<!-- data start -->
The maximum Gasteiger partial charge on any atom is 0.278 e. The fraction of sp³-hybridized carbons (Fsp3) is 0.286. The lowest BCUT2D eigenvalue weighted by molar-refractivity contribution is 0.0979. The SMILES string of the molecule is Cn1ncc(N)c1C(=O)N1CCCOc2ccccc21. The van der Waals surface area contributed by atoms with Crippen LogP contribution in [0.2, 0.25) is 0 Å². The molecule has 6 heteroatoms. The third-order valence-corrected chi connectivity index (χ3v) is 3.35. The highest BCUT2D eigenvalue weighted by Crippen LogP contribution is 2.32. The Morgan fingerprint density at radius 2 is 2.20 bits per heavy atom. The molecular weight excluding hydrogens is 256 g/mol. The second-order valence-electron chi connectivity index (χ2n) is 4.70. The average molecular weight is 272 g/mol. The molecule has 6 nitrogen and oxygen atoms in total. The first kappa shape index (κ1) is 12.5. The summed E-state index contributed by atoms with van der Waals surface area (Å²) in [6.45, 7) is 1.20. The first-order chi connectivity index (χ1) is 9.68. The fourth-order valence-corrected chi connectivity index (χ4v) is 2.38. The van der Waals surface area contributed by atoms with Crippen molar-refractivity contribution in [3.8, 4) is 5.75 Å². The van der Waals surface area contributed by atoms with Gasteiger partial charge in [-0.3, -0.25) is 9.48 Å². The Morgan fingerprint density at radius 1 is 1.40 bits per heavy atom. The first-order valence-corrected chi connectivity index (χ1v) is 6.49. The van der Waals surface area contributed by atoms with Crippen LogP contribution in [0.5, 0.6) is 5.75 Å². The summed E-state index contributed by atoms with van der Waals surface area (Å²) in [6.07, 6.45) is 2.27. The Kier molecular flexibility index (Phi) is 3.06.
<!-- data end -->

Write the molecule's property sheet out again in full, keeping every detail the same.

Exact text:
The maximum Gasteiger partial charge on any atom is 0.278 e. The fraction of sp³-hybridized carbons (Fsp3) is 0.286. The lowest BCUT2D eigenvalue weighted by molar-refractivity contribution is 0.0979. The SMILES string of the molecule is Cn1ncc(N)c1C(=O)N1CCCOc2ccccc21. The van der Waals surface area contributed by atoms with Crippen LogP contribution in [0.2, 0.25) is 0 Å². The molecule has 6 heteroatoms. The third-order valence-corrected chi connectivity index (χ3v) is 3.35. The highest BCUT2D eigenvalue weighted by Crippen LogP contribution is 2.32. The Morgan fingerprint density at radius 2 is 2.20 bits per heavy atom. The molecular weight excluding hydrogens is 256 g/mol. The second-order valence-electron chi connectivity index (χ2n) is 4.70. The average molecular weight is 272 g/mol. The molecule has 6 nitrogen and oxygen atoms in total. The first kappa shape index (κ1) is 12.5. The summed E-state index contributed by atoms with van der Waals surface area (Å²) in [6.45, 7) is 1.20. The first-order chi connectivity index (χ1) is 9.68. The fourth-order valence-corrected chi connectivity index (χ4v) is 2.38. The van der Waals surface area contributed by atoms with Crippen molar-refractivity contribution in [3.8, 4) is 5.75 Å². The van der Waals surface area contributed by atoms with Gasteiger partial charge in [-0.3, -0.25) is 9.48 Å². The Morgan fingerprint density at radius 1 is 1.40 bits per heavy atom. The first-order valence-corrected chi connectivity index (χ1v) is 6.49. The van der Waals surface area contributed by atoms with Crippen LogP contribution in [0.5, 0.6) is 5.75 Å². The summed E-state index contributed by atoms with van der Waals surface area (Å²) in [6.07, 6.45) is 2.27. The Kier molecular flexibility index (Phi) is 3.06.